The primary benefit is not the sideways thing.
I could imagine that the sideways thing could be the main benefit.
Imagine a ten story building with two lift shafts and 10 cars. In a quiescent state there's one car parked on each floor.
During light times, someone gets into a lift, the cars above or below move out of the way and then it travels to the required floor. The cars it has passed simultaneously shuffle up or down one floor and you're back to the quiescent state. In busy times there can be one up and one down shaft - but there doesn't need to be the same wait time, indeed the lifts could be positioned every other floor.
Biggest issue with this I can see is the loading/unloading time. Ideally you'd want to do something similar to the way some London underground stations work where people leaving the lift go out through a different door to those entering the lift. Which may defeat any space savings from having fewer lift shafts.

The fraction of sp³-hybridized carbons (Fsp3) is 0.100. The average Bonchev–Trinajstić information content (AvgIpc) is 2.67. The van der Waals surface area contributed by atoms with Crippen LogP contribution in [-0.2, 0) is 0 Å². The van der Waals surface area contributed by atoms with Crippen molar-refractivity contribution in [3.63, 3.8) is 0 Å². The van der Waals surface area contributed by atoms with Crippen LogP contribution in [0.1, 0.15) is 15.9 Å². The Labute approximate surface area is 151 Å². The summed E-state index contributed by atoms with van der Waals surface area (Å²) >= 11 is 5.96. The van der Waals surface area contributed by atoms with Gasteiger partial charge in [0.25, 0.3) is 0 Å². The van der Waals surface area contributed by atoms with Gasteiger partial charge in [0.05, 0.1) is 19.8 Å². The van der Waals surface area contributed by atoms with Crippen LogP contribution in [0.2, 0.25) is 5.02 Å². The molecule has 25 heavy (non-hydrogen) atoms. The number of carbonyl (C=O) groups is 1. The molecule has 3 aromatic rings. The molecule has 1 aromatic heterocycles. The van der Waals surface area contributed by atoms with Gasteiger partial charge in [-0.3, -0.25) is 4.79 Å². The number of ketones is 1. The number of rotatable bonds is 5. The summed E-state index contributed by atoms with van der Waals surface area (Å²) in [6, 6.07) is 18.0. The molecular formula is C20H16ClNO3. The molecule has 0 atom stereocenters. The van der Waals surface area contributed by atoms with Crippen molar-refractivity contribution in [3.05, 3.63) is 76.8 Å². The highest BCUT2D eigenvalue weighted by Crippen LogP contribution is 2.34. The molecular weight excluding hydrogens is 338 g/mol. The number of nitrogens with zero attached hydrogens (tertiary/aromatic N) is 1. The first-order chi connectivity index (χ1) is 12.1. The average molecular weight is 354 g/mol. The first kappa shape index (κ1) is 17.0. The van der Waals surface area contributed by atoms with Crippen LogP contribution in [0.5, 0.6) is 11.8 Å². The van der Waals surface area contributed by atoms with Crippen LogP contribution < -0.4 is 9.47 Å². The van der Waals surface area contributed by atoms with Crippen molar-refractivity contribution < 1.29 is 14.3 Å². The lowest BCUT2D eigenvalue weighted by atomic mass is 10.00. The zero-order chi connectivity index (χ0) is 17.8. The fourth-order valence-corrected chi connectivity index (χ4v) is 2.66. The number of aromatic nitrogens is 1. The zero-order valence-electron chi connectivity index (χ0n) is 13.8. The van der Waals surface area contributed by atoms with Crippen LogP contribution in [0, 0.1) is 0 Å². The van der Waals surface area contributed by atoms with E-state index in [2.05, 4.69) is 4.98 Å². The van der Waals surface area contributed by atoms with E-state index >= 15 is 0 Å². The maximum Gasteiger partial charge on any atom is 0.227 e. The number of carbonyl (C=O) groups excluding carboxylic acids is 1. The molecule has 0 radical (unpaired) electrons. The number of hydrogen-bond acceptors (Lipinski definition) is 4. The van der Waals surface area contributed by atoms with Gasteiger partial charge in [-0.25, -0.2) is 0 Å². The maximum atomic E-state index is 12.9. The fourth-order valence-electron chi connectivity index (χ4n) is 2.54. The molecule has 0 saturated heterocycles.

What I'm not sure about is whether the lift can safely move sideways while people are in it. Feels to me as though trying to stand in such a lift would be like trying to stand on a train or boat where the sideways forces require significant strength and coordination to remain standing unsupported.
If the cars have multiple doors then you could have four lift shafts in a square array and every car would have four available directions to move.
Of course, what you could do is open the doors and then rapidly move the lift sideways, ejecting the people out of the door (a-la pulling the table cloth off the table without disturbing what is on the table) and readying the lift for the next load ;-)